John Mascari, ’08CC, had recently graduated from Harvard Business School when he noticed that his sister, who was expecting her first child, was struggling to obtain the right balance of nutrients during her pregnancy. In February of 2014, Mascari and his co-founder Kwany Lui set out to provide mothers-to-be with tasty beverages that would meet their nutritional needs. The result was Bundle Organics — the very first juice brand designed specifically for expecting and new mothers.
Before moving into the Columbia Startup Lab, Mascari was working out of his New York City apartment. The Lab provided his small company with office space during a critical expansion phase — Bundle Organics launched a new line of teas in 2016 — and offered a network of supportive and intellectually diverse peers. “Coming into The Lab and having the space to really grow was great,” says Mascari. “The supportive environment improved our ability to recruit talented people, meet new influencers, and expand the ecosystem of the Bundle Organics brand.”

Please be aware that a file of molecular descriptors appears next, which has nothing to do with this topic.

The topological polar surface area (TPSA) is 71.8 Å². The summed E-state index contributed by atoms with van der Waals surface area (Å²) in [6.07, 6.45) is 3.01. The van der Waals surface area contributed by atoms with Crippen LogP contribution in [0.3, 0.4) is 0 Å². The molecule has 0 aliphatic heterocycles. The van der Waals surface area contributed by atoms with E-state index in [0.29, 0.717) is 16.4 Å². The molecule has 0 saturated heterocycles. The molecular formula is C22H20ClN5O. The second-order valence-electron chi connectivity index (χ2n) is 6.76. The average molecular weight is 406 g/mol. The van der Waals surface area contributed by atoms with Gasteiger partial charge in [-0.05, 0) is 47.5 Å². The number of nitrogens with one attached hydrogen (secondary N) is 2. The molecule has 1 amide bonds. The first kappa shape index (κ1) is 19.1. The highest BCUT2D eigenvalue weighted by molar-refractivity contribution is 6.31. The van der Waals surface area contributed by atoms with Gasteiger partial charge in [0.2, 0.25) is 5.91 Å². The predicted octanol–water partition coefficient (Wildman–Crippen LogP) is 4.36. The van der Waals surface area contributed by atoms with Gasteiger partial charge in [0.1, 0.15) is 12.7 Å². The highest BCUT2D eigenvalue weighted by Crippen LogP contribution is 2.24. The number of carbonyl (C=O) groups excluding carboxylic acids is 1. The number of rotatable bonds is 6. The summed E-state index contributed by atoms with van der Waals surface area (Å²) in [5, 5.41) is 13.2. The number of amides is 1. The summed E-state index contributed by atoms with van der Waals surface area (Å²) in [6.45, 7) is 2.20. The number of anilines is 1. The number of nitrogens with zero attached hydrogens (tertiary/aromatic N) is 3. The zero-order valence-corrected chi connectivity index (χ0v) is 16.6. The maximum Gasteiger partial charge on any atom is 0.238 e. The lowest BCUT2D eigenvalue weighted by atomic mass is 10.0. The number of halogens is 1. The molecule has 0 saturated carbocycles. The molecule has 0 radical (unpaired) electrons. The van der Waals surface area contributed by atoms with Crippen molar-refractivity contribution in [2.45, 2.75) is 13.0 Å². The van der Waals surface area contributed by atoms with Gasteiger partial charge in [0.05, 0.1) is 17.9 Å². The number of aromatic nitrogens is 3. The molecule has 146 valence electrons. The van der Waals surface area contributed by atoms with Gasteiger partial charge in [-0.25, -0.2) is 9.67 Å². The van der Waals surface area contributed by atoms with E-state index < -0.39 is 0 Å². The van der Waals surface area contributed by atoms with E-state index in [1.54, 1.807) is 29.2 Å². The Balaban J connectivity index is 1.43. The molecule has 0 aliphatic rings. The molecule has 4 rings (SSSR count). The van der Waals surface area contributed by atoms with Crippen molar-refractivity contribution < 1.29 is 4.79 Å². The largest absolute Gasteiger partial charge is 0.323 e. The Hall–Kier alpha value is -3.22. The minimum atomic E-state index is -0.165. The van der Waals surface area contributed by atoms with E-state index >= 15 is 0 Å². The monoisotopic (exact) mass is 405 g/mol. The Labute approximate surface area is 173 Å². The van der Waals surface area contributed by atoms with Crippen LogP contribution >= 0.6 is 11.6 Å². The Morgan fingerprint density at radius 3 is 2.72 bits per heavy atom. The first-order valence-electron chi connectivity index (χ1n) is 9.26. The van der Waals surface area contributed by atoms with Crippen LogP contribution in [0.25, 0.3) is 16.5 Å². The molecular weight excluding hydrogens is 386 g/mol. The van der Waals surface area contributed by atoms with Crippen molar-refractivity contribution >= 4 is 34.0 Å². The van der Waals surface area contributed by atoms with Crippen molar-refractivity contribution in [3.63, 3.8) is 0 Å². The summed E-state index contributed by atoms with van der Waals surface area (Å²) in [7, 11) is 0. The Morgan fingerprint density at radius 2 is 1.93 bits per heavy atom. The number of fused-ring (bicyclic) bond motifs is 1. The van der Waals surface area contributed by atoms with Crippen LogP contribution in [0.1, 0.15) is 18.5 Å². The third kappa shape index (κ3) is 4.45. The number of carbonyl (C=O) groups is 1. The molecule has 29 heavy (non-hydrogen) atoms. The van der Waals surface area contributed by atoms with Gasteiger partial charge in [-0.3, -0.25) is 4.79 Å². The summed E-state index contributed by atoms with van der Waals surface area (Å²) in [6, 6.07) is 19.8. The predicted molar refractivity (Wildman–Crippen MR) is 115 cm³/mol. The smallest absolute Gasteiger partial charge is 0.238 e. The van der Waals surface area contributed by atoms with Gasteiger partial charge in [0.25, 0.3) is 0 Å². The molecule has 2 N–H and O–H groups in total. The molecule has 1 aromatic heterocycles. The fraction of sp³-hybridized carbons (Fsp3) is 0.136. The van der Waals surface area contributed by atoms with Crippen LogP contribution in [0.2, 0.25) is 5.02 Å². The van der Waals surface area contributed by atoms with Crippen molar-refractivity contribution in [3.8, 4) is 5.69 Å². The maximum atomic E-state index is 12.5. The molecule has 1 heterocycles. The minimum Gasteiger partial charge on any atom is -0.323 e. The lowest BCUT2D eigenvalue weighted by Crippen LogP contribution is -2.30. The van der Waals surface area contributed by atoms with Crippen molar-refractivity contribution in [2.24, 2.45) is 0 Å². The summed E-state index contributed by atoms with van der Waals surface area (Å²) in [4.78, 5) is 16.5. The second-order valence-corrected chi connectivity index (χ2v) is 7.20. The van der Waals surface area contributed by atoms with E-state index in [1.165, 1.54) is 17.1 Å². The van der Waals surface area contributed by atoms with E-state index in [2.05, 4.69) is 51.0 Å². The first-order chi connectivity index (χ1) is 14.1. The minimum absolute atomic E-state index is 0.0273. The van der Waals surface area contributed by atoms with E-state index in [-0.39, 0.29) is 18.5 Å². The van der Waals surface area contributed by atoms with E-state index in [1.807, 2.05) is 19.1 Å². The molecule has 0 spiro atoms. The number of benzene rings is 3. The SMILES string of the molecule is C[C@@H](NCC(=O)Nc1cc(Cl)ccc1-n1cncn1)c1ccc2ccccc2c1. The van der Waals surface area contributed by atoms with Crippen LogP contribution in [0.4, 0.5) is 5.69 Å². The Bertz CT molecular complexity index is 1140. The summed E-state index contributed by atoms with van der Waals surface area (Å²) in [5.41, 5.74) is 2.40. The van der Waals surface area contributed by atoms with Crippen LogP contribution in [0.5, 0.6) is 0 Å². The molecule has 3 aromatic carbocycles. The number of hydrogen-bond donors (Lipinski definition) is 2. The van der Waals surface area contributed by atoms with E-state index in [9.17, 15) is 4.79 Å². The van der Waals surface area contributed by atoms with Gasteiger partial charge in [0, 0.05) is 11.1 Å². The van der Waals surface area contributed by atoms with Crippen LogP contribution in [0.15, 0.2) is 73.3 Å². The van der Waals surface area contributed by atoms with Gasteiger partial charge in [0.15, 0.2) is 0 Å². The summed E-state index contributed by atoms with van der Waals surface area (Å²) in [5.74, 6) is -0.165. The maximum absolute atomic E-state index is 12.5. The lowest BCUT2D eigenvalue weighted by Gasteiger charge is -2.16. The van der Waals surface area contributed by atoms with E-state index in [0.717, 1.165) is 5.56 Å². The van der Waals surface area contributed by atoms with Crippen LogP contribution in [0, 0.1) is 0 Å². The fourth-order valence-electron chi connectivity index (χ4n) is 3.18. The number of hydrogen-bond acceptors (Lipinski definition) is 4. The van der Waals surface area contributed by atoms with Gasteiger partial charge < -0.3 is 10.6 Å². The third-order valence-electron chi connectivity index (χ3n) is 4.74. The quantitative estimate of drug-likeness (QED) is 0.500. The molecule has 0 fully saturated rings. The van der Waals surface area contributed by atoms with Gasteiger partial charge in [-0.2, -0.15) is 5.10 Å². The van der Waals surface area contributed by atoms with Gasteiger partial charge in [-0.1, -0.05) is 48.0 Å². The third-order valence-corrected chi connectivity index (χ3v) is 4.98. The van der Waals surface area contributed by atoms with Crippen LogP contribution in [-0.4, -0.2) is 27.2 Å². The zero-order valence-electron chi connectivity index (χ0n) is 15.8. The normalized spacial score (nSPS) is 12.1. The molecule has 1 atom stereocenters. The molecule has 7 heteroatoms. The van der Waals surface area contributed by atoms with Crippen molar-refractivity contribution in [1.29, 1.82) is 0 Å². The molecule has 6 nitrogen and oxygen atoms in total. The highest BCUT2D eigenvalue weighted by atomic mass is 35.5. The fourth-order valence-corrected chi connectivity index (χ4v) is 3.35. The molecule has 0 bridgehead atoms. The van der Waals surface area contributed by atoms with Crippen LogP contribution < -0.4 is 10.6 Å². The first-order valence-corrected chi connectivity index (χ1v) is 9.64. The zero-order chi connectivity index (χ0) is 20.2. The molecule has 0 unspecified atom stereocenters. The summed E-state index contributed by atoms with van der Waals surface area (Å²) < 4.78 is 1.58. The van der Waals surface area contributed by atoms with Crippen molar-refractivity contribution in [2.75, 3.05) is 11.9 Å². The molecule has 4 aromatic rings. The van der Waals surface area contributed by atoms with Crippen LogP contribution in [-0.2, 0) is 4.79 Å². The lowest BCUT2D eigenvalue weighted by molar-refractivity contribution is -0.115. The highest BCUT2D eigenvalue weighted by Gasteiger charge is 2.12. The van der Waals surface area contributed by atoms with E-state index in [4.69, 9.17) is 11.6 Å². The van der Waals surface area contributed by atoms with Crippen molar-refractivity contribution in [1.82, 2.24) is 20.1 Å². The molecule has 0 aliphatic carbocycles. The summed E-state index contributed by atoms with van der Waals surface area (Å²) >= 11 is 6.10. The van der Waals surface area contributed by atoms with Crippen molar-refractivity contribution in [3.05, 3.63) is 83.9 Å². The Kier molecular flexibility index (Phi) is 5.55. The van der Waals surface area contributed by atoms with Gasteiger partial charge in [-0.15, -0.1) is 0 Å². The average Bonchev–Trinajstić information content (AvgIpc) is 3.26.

Moreover, Columbia Entrepreneurship played a formative role in the company’s evolving business model. “When we first got into The Lab we were primarily an eCommerce business,” says Mascari. The company’s digital model allowed them to scale quickly and overcome typical barriers to entry in the food and beverage space. While based in The Lab, Bundle Organics launched in more than 400 brick-and-mortar stores, including Babies R Us and Buy Buy Baby — two major wins indicating the company’s positive trajectory. Now, Mascari says they are continuing to build out offline distribution along with their growing online reach.